What costs the patient is responsible for will vary based on plan type, as well as on an individual basis within each plan. While there is no formula for each and every patient will have to pay, being able to recognize the broad categories can help you determine what the patient may be responsible for, and can give cues for what to look for when running a verification and eligibility check pre-service. With so many to keep track of, we’ve made you a handy comparison guide.
One of the most common forms of insurance is commercial, or private payer plans. These plans include major medical coverage, qualified health plans, and catastrophic plans as well as non-major medical coverage such as short-term and gap insurance. Commercial policies can be sold individually or as part of a group plan and are categorized according to renewal provisions and benefits provided. Patients coming to your office may have any one of these, or a combination of them. With various narrow networks within these different plans, it is critical to confirm that your provider is in-network before providing care.
Major Medical Plan Alphabet Soup
Under the Affordable Care Act (ACA), all medical plans must offer minimum essential coverage; certain services and treatments must be offered on all plans regardless of the carrier. However, there are several coverage formats available based on the patient’s lifestyle and health needs.
Health Maintenance Organization (HMO) Plans: Under these plans an entire network of providers agrees to offer its services, and a primary care provider coordinates all services and care. This is one of the most popular options and is best for patients who regularly visit their family physician, but they do come with the least freedom to choose providers. These plans typically require patients to pay a monthly premium, an annual deductible, and copays or coinsurance for each type of care.
Preferred Provider Organization (PPO) Plans: Under PPOs patients can generally see any provider in their network, including specialists, without a referral. Care is coordinated by the individual rather than a PCP. People who regularly visit specialists often prefer this type of insurance. These plans typically require patients to pay a monthly premium, an annual deductible, and copays or coinsurance for each type of care, as well as higher costs for out-of-network providers and sometimes higher allowable amounts.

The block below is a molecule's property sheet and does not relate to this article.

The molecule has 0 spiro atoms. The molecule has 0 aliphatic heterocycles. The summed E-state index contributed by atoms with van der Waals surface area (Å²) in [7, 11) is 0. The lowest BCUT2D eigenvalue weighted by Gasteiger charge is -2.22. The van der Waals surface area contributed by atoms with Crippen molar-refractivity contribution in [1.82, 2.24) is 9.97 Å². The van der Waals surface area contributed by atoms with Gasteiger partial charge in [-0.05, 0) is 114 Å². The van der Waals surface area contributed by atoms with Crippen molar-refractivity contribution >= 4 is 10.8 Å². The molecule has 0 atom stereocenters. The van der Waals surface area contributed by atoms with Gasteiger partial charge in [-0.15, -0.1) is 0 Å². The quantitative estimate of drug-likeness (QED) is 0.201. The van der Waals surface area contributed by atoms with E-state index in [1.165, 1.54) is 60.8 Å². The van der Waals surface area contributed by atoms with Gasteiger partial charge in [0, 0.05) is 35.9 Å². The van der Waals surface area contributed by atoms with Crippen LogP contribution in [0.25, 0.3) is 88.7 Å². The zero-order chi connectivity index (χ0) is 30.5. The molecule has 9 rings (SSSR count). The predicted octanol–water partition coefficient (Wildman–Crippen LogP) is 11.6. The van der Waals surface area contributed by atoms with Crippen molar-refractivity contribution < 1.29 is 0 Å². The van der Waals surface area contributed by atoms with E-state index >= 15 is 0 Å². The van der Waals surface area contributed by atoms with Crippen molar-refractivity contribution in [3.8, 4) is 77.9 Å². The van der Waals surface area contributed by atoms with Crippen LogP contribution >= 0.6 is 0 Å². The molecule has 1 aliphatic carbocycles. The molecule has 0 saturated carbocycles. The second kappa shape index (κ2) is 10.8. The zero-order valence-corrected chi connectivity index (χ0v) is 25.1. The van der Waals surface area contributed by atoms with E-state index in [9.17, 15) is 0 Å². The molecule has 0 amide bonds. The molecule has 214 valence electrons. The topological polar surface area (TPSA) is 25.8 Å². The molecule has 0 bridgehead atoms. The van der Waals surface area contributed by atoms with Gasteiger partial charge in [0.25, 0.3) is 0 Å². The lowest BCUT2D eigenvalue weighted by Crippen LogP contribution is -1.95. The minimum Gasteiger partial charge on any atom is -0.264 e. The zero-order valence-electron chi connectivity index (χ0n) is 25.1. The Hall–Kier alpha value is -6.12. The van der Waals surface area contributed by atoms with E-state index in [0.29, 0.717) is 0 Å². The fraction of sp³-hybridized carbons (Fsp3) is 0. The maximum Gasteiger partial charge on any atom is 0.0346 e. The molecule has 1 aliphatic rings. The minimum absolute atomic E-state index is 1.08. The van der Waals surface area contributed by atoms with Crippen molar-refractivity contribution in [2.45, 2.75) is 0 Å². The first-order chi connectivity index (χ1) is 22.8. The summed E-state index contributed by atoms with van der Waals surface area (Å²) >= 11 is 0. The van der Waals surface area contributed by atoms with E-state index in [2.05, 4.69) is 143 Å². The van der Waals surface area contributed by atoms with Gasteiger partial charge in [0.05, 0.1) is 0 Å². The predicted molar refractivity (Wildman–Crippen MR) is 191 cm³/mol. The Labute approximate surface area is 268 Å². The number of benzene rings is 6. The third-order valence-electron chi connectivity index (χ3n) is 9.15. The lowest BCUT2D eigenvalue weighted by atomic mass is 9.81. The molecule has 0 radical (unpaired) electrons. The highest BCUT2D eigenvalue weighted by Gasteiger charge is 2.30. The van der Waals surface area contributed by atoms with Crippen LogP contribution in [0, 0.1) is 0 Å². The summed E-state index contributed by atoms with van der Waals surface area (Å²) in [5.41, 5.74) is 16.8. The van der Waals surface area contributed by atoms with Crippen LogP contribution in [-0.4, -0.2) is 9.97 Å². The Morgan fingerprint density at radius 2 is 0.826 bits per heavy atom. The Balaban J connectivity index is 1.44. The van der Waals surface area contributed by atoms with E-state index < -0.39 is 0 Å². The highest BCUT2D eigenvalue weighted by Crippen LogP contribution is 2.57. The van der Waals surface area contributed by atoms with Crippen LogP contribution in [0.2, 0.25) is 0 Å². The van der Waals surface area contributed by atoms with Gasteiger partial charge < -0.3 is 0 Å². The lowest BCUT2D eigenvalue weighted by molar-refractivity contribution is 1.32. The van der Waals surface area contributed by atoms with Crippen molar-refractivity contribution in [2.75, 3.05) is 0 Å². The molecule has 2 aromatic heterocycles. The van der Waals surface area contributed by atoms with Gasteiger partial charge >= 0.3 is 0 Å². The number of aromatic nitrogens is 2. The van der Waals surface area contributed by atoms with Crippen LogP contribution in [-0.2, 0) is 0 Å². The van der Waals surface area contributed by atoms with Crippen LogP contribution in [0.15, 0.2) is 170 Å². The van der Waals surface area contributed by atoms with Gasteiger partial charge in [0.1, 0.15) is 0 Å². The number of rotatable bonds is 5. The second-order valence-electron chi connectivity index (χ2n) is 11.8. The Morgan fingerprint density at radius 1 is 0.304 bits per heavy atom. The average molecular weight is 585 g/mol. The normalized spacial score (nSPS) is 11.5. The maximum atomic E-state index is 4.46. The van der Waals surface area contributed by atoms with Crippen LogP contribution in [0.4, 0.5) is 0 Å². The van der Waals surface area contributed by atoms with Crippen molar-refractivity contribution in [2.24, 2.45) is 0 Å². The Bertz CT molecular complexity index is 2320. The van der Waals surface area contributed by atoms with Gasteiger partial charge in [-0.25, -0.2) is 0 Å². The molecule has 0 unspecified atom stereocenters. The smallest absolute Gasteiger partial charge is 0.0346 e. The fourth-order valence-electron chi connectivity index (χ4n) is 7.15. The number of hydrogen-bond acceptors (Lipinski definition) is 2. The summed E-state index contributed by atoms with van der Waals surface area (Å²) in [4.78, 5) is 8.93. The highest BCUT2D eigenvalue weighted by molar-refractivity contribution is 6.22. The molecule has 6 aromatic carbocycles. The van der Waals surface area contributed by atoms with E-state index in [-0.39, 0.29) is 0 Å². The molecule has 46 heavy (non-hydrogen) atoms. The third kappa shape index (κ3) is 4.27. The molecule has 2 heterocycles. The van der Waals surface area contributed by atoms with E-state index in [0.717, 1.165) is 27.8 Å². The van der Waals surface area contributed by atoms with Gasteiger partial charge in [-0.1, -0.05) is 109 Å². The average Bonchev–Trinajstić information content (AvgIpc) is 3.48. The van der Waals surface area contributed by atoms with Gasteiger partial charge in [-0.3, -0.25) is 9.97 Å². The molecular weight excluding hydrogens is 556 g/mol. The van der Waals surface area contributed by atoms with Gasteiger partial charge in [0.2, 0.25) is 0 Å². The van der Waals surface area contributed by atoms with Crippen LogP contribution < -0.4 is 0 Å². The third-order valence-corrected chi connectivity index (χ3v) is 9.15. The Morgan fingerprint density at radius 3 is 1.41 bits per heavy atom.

Point of Service (POS) Plans: POS plans are a hybrid of HMOs and PPOs, so patients are required to coordinate care through a PCP, but also have the option to visit out-of-network providers if they choose, but will pay out-of-pocket to do so. These plans are a little more versatile but a little more costly, and are best for those patients who require a little more flexibility in their care. They typically require patients to pay a monthly premium, an annual deductible, and copays or coinsurance for each type of care; coinsurances and copays are higher for out-of-network providers.
High Deductible Health (HDHP) Plans: This format is quickly becoming one of the most common as costs continue to rise. These plans require patients to meet a high deductible, sometimes thousands of dollars, before any coverage takes effect. These plans are often coupled with health savings accounts (HSAs) and are the best option for people who want to save money and don’t plan to use their coverage much. These plans typically have a lower monthly premium as well as copays and coinsurance. Participants are encouraged to review their benefits carefully to learn what they will be responsible for before seeking care.
Non-Major Medical/Gap Plans
Short-Term Plans: For patients who miss open enrollment and need to start coverage mid-plan period, a short-term plan can hold them over with limited benefits as a safeguard against illness or accidents. This limited coverage does not meet the ACAs minimum essential coverage requirements, so they may come with a tax penalty and carriers may refuse coverage based on pre-existing conditions. These plans can provide coverage for any length of time from 30 days to 12 months and are nonrenewable.
Catastrophic Insurance Plans: These plans are designed to provide an emergency safety net for unexpected costs. They can stand alone or be coupled with another major medical plan in case of serious health issues. Similar to short-term plans, alone they do not meet the ACA’s standards and come with the same penalties and limitations.
Ancillary Dental and Vision Plans: Most major medical plans do not cover routine dental or vision care, and some patients or employers opt for additional coverage for these types of care. There are a wide array of options within these plans from discounted costs to full coverage.